When I was struck with the idea for the story of ‘What Have We Done?  The Dragon Chronicles’ I had been on a sci-fi binge one quiet weekend.  While I watched Resident Evil, Reign of Fire, Jurassic Park, and others I contemplated how I had heard so many times “I have this great idea for a book!”  from friends and acquaintances.  It occurred to me that, as far as I knew, none of them had ever acted on any of those novelesque ideas.  I thought back about all the times I myself had said that very phrase and plot ideas began to flow.  I was IN LOVE with the secret underground (illegal) laboratory.  I couldn’t pass up the monsters’ created by man in an effort to make our lives better or more enjoyable.  I began to examine how I might be able to fit these concepts together and how these kinds of concepts would come together in a believable story.

Once I had a basic idea for a plot I began to think about the various characters.  I knew immediately that I had to have a heroine instead of a hero.  Why?  I have no idea but it worked fantastically for the plot of the story.  I suppose this is the point where any writer must decide which fits better for their story.  I thought about what my aspirations were as a child.  I could think of only one, well only one that was relevant.  I wanted to be a private detective.  (The other was a vampire but that didn’t really fit into the story, LOL).  The first character I created was just that, I reversed my own name and my ex-private eye/facility enforcer was born.  My beautiful, strong heroine was next followed by my dog.  Yes, my dog.  My miniature teacup chihuahua (Gigabyte) became Cujo, the pet of the facility administrator.  Sorry Mr. King, I just couldn’t pass up the irony of a chihuahua named Cujo.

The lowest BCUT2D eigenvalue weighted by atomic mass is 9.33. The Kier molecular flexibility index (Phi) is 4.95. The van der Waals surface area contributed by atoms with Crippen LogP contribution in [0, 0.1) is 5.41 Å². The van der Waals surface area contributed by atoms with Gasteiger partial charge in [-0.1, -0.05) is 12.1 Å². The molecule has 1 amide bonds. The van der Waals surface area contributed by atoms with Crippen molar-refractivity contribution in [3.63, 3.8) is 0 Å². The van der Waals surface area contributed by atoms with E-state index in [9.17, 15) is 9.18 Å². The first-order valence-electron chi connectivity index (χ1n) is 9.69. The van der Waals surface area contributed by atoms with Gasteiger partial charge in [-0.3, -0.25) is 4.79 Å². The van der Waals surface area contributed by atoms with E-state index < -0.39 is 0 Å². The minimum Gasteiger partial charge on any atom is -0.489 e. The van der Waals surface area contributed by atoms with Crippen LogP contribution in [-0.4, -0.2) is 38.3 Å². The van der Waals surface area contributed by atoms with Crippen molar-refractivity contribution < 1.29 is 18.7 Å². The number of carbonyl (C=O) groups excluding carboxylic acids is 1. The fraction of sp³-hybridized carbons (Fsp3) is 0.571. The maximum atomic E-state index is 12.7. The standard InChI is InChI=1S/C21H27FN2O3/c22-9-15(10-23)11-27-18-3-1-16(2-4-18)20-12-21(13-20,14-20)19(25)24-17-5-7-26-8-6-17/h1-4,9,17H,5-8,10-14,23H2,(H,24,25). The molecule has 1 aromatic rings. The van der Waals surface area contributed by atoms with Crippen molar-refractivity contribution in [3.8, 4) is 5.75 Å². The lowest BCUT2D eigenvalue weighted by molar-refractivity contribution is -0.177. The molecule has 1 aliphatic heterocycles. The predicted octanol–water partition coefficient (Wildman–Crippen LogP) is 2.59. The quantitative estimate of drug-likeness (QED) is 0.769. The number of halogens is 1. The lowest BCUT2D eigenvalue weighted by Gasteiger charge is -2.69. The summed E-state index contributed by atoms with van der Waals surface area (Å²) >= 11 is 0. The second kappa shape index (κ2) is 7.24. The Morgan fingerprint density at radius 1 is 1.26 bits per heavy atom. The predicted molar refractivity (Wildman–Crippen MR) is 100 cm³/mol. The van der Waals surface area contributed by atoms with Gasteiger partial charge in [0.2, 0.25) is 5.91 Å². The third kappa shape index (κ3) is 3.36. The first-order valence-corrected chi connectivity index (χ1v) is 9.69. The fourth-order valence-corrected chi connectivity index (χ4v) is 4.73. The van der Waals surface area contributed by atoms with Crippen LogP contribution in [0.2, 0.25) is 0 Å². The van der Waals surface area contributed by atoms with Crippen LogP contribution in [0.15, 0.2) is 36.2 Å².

For the initial writing of this novel, I actually wrote it at work.  I was a night security guard and had 30 minutes of sit and stare out the window time each hour.  Life has changed.  Job has changed.  Now, I write basically whenever I get the free, quiet, time to do so.  When isn’t necessarily something you can ‘schedule’.  For many of us it just is whenever life leaves you alone long enough to do it.  The important thing is to write as often as possible.  Even if you aren’t inspired to write at that particular moment.  Even if what you find yourself writing is crap.  Write anyway.  The next time you find a moment to write you can look back on what you wrote the last time and if you decide you didn’t like it, re-write it or find an idea or tidbit of inspiration in it.